She’s the poster girl for free spirits everywhere. Speaking about the meaning of her songs, Icelandic singer Bjork has this to say:
“You’ve got happy, sad, angry, confused, and then all the 50,000 other colours that a human feels. And if one song is just about turquoise blue – that can mean a lot of things; that [can mean the way] you feel about apples, and your brother, and your wooden bed from your childhood. And you would sing about that in one song, and people might say, ‘Oh, it’s about her boyfriend.’ But that’s OK. It doesn’t matter. What’s important is that I capture that turquoise-blue thing. If I do my job right. I guess I look at it more like that. As kind of … abstract”. (Bjork, interviewed by Emma Brockes, the Guardian Weekly, Feb. 13, 2006)
Bjork has visited Bandah Acheh, Indonesia and likes to think that it is as “a mother from Iceland” and, more generally, “a human being” that she has the most to offer. (Bjork.com website)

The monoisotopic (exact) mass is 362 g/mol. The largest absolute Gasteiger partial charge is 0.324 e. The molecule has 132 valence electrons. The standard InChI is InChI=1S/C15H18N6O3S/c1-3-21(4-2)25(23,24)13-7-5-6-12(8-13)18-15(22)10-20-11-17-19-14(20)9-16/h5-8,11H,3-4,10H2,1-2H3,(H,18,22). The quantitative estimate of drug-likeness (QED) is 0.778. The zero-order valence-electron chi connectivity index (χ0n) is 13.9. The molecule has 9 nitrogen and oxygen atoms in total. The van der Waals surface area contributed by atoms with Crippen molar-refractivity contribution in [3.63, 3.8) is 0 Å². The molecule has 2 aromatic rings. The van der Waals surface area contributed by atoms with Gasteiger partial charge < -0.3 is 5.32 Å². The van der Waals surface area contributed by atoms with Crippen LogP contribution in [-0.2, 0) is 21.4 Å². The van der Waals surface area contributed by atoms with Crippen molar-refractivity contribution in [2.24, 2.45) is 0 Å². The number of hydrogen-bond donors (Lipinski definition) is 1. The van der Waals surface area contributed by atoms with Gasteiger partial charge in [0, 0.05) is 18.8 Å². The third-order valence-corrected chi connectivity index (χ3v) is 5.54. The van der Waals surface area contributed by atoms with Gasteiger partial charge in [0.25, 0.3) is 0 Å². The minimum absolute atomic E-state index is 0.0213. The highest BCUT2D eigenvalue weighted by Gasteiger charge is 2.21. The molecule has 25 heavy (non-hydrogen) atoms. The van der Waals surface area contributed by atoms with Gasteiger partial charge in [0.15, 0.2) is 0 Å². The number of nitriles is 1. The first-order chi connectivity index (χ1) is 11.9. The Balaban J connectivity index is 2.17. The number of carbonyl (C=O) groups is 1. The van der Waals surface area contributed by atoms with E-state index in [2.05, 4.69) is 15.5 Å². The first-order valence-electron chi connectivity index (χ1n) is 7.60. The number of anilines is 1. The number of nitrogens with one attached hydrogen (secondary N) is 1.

* Does your child have the opportunity to experience the artistic output of progressive artists like Bjork who live in the community?
* Does your child’s life experience provide opportunities to engage in cutting-edge artistic engagement?
* How do you support your child’s unique artistic vision?
* Do you discuss and reveal your passion for the Arts with your child?
* Do you make space in your life for the Arts?
* Source out community events featuring challenging performances and art exhibitions
* Watch for opportunities to support visiting artists – some of whom will be world renowned. (Musicians, art exhibitions, and dance presentations, for example.)
* Take the time to watch documentaries and performances by artists featured on television
* Attend graduation shows at art institutions such as Emily Carr University
* Take part in open artist studio events such as the Eastside Culture Crawl. (There is a similar event on the Westside of Vancouver.)
Image source: the Bjork photo album